Capital Gains Taxes will be needed in some form. But they can only be introduced as part of a rejig of the whole unfair taxation system that clearly changes the weight of tax burden from working people to the rich.
The problem here is that Jacinda’s comment overturned the whole strategy that had been prepared for the election that claimed Labour was “fiscally responsible”. Proof of that was that they would only promise to tax and spend what the current government was already planning to tax and spend for. This included only using the numbers Treasury gives them, continuing to run budget surpluses and reducing the government debt, not increasing the size of the government relative to the economy as a whole, and no new taxes.
But Labour needed some extra money for their spending plans so they announced they would can
cel the $2 billion a year tax cut promised by the National Party next year. This tax cut did disproportionately benefit the rich with $400 million of that cut going to the top 10% of earners. But the other $1.6 billion would go mostly to working people on average or low incomes.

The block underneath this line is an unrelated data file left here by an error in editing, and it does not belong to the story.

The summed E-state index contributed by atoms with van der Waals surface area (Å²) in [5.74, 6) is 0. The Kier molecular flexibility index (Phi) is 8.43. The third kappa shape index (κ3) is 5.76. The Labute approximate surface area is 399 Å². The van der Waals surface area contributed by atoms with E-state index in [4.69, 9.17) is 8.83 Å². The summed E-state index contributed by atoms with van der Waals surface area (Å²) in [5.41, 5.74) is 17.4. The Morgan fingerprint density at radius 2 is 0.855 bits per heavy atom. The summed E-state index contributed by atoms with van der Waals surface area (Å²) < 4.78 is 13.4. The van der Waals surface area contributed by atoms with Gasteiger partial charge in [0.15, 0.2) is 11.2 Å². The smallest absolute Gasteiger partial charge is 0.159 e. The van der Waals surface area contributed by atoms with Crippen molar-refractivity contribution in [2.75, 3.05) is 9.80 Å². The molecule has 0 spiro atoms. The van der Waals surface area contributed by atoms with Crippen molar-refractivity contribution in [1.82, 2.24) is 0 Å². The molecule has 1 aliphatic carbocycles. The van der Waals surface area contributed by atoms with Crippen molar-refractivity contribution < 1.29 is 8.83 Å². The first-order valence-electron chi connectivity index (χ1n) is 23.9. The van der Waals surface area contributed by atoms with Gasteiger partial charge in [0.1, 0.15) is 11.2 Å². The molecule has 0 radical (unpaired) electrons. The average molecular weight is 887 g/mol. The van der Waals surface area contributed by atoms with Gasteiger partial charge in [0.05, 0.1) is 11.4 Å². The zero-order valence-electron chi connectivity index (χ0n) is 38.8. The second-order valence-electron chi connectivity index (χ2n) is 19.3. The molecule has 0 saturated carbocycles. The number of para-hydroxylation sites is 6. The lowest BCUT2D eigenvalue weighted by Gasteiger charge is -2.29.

Telling those people they have to wait three years for any tax relief is obviously a risky strategy.
The middle-class leaders of the Labour Party do not feel the deep resentment working people have to being taxed to death and then having charges imposed on us for things that should be free – like health and education.
But even with the income from the tax cuts, there are huge unfunded, unmet needs in a whole range of areas that can’t be properly dealt with when there are no other revenue sources.
The Labour Party’s own budget projections have an increase in income that was 1.6% higher than National over four years and expenditure that was 2.3% higher than National’s plans. That’s not going to pay for very much in the way of improvements.
This is where the allegations of there being a “hole” in Labour’s budget projections have some merit even though Finance Minister Steven Joyce’s claims that spending was not being accounted for in the draft budget projections was not true.
But in Labour’s budget, there is much that can only be dubbed smoke and mirrors.